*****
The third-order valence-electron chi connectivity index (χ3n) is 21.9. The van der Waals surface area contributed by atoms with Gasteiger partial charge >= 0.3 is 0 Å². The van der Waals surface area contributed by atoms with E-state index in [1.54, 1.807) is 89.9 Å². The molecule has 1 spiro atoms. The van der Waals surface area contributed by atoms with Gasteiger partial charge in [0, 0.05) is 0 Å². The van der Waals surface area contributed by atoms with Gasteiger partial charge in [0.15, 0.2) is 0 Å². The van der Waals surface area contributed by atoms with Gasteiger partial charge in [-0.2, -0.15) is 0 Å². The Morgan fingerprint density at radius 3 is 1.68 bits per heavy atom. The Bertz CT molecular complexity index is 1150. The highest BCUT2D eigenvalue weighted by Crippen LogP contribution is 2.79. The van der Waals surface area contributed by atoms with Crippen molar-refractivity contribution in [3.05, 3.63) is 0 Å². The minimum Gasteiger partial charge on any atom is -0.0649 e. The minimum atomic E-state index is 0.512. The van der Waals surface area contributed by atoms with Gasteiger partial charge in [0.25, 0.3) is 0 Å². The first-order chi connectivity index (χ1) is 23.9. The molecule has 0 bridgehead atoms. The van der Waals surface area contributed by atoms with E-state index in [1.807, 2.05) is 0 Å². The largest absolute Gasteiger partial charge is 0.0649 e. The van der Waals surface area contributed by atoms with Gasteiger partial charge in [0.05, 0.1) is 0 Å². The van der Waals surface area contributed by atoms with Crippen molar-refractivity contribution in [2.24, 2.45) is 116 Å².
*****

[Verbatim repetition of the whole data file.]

The third-order valence-electron chi connectivity index (χ3n) is 21.9. The van der Waals surface area contributed by atoms with Gasteiger partial charge >= 0.3 is 0 Å². The van der Waals surface area contributed by atoms with E-state index in [1.54, 1.807) is 89.9 Å². The molecule has 1 spiro atoms. The van der Waals surface area contributed by atoms with Gasteiger partial charge in [0, 0.05) is 0 Å². The van der Waals surface area contributed by atoms with Gasteiger partial charge in [0.15, 0.2) is 0 Å². The van der Waals surface area contributed by atoms with Gasteiger partial charge in [-0.2, -0.15) is 0 Å². The Morgan fingerprint density at radius 3 is 1.68 bits per heavy atom. The Bertz CT molecular complexity index is 1150. The highest BCUT2D eigenvalue weighted by Crippen LogP contribution is 2.79. The van der Waals surface area contributed by atoms with Crippen molar-refractivity contribution in [3.05, 3.63) is 0 Å². The minimum Gasteiger partial charge on any atom is -0.0649 e. The minimum atomic E-state index is 0.512. The van der Waals surface area contributed by atoms with Gasteiger partial charge in [0.25, 0.3) is 0 Å². The first-order chi connectivity index (χ1) is 23.9. The molecule has 0 bridgehead atoms. The van der Waals surface area contributed by atoms with E-state index in [1.807, 2.05) is 0 Å². The largest absolute Gasteiger partial charge is 0.0649 e. The van der Waals surface area contributed by atoms with Gasteiger partial charge in [0.05, 0.1) is 0 Å². The van der Waals surface area contributed by atoms with Crippen molar-refractivity contribution in [2.24, 2.45) is 116 Å².